The window at the front-center provides a view to the specially designed fan grill of the unit. On the left are the model description and three badges for its Gold efficiency, digitally controlled VRMs, and, in the bottom-right corner, the power meter the PSU is equipped with.
One of the two sides informs us that this is a PSU. Well, that is good to know! The other side only hosts the model description.
The top has High Power's website address.
The most important stuff is as per usual located on the back of the box. A, in this case, specifications table and the power input/output specs. There is also a mention of the digitally controlled VRMs the PSU utilizes for the generation of the minor rails; that is, according to High Power. Here we should add that most modern PSUs feature DC-DC converters in their secondary side, but only a few of them utilize digital control circuits to regulate these. Going digital in PSUs is still an expensive sport, which has most manufacturers prefer analog ICs for control over the APFC and the primary and secondary side.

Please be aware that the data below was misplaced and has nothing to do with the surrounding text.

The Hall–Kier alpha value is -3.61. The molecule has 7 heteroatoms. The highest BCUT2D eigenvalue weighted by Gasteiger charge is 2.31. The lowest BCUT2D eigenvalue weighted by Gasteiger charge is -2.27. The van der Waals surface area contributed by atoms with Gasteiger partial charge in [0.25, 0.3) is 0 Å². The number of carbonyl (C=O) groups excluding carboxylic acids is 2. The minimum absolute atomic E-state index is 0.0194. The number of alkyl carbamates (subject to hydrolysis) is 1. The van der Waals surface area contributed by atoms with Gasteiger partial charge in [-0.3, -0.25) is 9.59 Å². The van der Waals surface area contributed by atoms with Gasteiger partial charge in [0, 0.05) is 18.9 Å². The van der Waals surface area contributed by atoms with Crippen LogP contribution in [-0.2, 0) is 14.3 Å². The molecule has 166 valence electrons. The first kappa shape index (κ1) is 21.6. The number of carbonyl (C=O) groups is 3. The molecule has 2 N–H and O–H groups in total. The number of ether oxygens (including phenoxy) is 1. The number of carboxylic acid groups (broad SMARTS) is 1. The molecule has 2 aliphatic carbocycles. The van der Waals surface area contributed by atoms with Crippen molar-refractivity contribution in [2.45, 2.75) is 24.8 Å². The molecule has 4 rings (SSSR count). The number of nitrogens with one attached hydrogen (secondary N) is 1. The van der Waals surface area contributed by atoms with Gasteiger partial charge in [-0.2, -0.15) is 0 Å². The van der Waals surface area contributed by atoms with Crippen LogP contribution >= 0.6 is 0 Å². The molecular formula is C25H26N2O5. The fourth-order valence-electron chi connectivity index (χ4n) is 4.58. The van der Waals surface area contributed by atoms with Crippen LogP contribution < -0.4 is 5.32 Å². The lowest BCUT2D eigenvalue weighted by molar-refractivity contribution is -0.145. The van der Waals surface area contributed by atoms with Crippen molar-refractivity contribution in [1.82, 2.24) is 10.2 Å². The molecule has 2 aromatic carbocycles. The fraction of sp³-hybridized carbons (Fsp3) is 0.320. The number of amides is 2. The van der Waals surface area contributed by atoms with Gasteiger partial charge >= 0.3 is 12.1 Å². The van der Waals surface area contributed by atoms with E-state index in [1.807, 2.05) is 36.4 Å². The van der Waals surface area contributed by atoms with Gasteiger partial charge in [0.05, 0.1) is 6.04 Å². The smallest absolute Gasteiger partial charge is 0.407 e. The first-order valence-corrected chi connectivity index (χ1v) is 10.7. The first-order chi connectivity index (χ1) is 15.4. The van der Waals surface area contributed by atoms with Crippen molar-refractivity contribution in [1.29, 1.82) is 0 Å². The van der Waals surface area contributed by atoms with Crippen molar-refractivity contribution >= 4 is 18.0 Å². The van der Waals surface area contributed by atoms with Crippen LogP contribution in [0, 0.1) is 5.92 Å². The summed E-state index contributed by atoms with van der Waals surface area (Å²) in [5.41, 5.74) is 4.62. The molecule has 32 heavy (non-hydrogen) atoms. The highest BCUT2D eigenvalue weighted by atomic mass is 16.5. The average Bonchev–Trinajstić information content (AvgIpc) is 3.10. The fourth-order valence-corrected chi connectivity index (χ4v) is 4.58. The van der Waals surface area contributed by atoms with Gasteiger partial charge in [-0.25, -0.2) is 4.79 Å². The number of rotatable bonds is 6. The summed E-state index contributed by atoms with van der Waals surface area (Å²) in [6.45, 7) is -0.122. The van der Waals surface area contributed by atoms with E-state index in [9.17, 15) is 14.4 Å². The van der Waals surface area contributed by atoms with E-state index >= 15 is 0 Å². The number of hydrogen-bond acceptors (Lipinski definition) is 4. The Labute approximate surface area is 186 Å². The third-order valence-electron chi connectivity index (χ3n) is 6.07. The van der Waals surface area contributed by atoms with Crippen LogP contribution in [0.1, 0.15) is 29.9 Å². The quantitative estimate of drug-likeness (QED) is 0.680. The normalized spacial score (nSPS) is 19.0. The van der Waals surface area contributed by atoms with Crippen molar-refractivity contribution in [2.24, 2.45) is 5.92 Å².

This side also has a scheme depicting the fan's operation throughout the entire load range. The PSU works in fan-less mode at a load of up to around 25%. Only afterward does the fan engage. High Power's embedded power meter is called eagle eye.
Inside the box is the PSU surrounded by packing foam, but the window exposes its top, leaving it unprotected.
The bundle includes the essential modular cables, a set of fixing bolts, a case badge, an AC power cord, a user's manual, and, thankfully, a pouch for the modular cables. The latter strangely enough had Xigmatek's logo on it!
The AGD-750's golden accents around the fan grille give it a flamboyant look. The white-colored fan also plays its part, with the "H" holes of its grill. The finish is generally nice and the side decals match the overall design of the unit. The front has the embedded power meter that uses a tri-colored LED indicator of three zones to depict power output as a percentage. This is an interesting feature, but the location of the power meter is inconvenient since you will have to get behind the PC chassis to take a look. It should ideally be an external one, but such would increase the cost because it would require an appropriate interface, and the USB port interface on PSUs is already patented by Gigabyte.
We liked the looks of the unit. We are, however, pretty sure that many of you will not share our opinion. As a side note, there are quite many native cables for a modular PSU. They could omit the second native EPS connector as most users won't utilize it, making it modular instead.
The native cables are fully sleeved back into the PSU's housing and are not stealth. The modular cables are thankfully flat (ribboned) and stealth!